Wednesday 28 September 2016

America is beautiful – but sometimes hard to love

Published 30/04/2014 | 02:30

John Kerry: frustrated. Reuters
John Kerry: frustrated. Reuters
Sarah Michelle Gellar

One of the more tedious refrains of the unthinking liberal left in Ireland is that America is somehow the source of all the world's evil. It's trite and it's trying but it's the kind of sentiment that guarantees you will never be out of step with the herd.

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After all, it's so much easier to look at the world's madmen, despots and genocidaires and place the blame on the Great Satan for supporting them.

And if we can't blame the Great Satan for supporting them? Well, then it's obviously America's fault for annoying them. It's a remarkable piece of circular logic which seeks to place the Yanks as the root cause of all the bad ju-ju in the world. After all, the inconvenient truth is that the cause of Islamic extremism is ... Islamic extremism. It's an expansionist ideology that has been around for centuries.

But still, much better to blame those people who won't actually kill you for expressing a negative opinion about them, eh?

I'm quite happy to state America is the most incredible country we have ever seen – a place where the individual can thrive, if they work hard enough; a place founded on the finest Constitution, which is buttressed by the most beautiful political document ever written, the Bill of Rights.

In fact, you only need to look at the First Amendment and its promise that: "Congress shall make no law respecting an establishment of religion or prohibiting the free exercise thereof, or abridging the freedom of speech, or of the press, or the right of the people peaceably to assemble ... " to understand that this was a country founded on a set of principles far more noble and egalitarian than any we see elsewhere on the planet.

But, by God, it can be hard to love the place at times.

In fact, this is a week that will go down in memory as one that casts a shadow on this bright shiny city on a hill.

John Kerry's astonishing – and factually incorrect – use of the word 'apartheid' in relation to Israel this week will appal many and I suppose we should take his admission that "if I could rewind the tape, I would choose a different word" as some sort of apology.

Then there is their continued provocation of Russia and the flagrant reneging on their post Cold War promise not to engage in NATO's expansion onto Russia's borders.

Nobody on this side of the fence has any time for Putin and his thugs but yet again the Yanks are displaying a compete inability to see things from Russia's perspective – how would they react if Mexico suddenly started to allow Russian troops and warships congregate along the border and in the Gulf of Mexico?

The Americans may yet find that poking the Bear comes at a cost they're not willing to pay, but such is international geopolitics.

But the great stain, the blood-soaked blemish on their soul, from a national rather than international point of view, is surely the death penalty.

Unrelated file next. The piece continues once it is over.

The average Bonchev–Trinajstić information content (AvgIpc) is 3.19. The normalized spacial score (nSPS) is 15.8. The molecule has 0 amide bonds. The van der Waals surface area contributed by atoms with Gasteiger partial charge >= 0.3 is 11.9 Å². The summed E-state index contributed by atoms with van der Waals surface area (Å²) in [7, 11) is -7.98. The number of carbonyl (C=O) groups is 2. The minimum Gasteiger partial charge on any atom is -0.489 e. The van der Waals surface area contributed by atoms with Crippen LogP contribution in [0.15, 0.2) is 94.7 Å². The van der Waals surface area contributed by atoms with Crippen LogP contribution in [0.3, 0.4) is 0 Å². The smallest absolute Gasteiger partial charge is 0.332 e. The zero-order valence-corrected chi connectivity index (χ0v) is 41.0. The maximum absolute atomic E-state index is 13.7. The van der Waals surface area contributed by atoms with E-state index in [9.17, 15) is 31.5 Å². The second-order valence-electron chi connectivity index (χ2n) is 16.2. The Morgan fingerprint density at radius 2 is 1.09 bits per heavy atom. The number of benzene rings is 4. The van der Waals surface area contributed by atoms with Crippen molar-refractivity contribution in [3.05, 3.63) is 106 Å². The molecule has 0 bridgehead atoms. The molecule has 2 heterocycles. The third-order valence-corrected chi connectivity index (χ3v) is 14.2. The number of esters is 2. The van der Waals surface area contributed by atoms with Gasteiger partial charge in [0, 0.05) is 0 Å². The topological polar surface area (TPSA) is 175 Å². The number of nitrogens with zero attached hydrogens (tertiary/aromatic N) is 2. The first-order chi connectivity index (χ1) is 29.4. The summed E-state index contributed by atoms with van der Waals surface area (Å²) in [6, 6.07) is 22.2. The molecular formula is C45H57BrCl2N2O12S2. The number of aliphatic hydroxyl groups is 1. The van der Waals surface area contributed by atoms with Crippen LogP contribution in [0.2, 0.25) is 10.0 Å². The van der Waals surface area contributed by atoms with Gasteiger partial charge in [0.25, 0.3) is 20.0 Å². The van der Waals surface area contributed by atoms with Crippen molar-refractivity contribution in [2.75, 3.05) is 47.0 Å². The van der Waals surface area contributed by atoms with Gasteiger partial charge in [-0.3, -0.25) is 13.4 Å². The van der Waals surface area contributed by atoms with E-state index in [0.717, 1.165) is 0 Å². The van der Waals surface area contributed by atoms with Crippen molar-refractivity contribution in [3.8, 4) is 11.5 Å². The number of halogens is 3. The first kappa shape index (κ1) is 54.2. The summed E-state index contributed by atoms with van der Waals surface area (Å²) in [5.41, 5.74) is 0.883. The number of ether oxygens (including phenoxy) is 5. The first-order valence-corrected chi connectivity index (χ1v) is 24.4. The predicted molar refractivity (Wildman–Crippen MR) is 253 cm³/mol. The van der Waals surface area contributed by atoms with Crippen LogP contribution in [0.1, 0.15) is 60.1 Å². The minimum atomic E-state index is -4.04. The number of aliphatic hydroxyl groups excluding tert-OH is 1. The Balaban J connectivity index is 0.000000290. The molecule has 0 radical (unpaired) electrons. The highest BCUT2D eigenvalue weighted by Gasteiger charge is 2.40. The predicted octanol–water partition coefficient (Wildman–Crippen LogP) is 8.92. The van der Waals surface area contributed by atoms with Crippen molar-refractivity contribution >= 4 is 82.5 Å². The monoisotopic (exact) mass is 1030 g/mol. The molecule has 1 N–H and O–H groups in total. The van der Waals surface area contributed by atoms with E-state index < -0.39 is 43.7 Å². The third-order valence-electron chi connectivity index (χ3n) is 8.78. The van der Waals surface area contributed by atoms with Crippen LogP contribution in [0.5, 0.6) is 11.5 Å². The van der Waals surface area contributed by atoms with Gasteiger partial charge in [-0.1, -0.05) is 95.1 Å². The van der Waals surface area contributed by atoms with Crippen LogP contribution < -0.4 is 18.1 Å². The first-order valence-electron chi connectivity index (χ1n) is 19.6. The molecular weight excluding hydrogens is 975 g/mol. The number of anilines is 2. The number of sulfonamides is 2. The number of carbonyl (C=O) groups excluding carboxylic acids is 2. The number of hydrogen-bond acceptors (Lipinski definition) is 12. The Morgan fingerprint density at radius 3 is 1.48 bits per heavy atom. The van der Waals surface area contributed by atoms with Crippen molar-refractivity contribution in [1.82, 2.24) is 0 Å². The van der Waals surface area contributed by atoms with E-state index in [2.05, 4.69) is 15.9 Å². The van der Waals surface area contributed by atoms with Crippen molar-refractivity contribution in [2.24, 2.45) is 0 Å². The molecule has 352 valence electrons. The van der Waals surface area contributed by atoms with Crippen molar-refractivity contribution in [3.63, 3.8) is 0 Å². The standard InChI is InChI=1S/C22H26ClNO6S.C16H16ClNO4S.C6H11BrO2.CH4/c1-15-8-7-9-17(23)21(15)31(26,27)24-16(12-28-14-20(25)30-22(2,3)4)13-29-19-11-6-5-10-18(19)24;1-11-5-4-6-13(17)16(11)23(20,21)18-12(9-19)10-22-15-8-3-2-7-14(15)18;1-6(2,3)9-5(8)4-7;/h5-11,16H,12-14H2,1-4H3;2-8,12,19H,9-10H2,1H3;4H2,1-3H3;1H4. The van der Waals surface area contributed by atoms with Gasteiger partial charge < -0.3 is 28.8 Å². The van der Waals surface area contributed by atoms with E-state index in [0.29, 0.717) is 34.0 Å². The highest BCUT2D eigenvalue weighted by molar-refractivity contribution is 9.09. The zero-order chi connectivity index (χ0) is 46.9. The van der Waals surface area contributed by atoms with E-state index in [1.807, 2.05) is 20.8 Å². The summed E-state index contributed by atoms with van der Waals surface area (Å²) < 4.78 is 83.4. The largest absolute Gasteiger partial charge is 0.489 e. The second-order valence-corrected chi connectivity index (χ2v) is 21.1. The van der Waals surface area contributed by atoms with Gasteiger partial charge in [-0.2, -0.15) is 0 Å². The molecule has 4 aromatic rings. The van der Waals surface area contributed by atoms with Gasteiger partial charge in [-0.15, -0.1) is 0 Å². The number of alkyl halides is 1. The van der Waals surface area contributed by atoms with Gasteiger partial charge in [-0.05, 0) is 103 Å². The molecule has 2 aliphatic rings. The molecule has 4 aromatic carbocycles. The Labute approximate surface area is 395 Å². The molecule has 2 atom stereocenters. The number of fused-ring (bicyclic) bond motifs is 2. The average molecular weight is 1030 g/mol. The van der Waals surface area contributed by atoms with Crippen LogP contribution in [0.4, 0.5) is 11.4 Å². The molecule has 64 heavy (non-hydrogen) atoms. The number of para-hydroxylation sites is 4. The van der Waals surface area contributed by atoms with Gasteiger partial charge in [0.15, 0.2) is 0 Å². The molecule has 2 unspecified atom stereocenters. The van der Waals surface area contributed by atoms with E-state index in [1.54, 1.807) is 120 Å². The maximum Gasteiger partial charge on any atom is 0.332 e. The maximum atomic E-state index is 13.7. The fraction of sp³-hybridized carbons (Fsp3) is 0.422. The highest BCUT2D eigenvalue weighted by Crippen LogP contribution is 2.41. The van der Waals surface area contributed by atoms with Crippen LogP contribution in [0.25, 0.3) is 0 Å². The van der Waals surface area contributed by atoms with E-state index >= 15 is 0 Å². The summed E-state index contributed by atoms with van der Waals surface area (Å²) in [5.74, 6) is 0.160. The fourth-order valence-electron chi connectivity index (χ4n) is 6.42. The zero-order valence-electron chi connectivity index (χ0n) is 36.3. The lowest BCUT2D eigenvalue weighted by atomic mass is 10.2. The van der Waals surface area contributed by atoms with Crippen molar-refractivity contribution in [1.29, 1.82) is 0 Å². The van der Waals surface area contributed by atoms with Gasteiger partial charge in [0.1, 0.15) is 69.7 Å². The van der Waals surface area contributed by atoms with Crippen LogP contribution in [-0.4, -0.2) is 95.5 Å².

And yesterday's double execution in Oklahoma of two men – guilty of horrific crimes, of that there is no doubt – is yet another incremental step away from the noble ideal that America is meant to represent.

This is a country that likes to present the concept of 'American exceptionalism', which states that their country is different to others and better than all.

And, in theory, they are undoubtedly right.

But only tyrannies execute their own citizens when they're not at war.

The simple fact is that as long as America continues to execute its citizens, even the bad guys, it can take no moral high ground when lecturing countries such as China.

After all, the difference between China's execution rate and the one in America is of scale, not integrity.

And for those liberals who still lionise Bill Clinton?

Maybe they would do well to remember that, in the face of accusations that he was soft on crime, he took time out from his first presidential campaign trail to return to Arkansas to sign the death warrant for the mentally retarded Ricky Ray Rector.

This, lest we forget, was a man with the mental age of a child who, when asked why he had put aside the dessert from his last meal, replied: "I'm saving it for tomorrow."

And if that doesn't say everything we need to know about the abomination of capital punishment, I don't know what does.

Who wudda thunk it

It turns out that of all the most deadly creatures on the planet, the shark is, as every schoolboy knows, not very dangerous at all.

In fact, the awe-inspiring creature only kills a couple of people a year and it is their own fault – if you play in the water, you can't complain if you're bitten.

But I must admit that I was surprised to see that snails kill more people a year – 10,000 – than the shark. So I'm going to change my desire to go shark fishing – only for tag and release, natch – and instead take up snail catching.

Ah yes, one man, wearing suitable attire, drinking beer and pitting myself against the deadly, primal forces of the ... snail.

I tried it in the back garden last night and, frankly, crawling around the grass, saying "we're going to need a bigger jar" just isn't as much fun as open-water fishing, and the bloody neighbours called the cops.

Hemingway didn't have to put up with that nonsense, I can tell you.


So a feud has broken out between Sarah Michelle Gellar and Kimye over the Buffy star's sneering at that infamous Vogue cover.

Now Kardashian and Kanye, a couple so obviously thick that if you combined their intellect you'd still struggle to come up with a half-wit, have vowed to exact revenge.

So in the one corner, you have the woman who played the greatest action character in decades versus a bird whose superpower is having a giant arse. I know who my money's on.

Irish Independent

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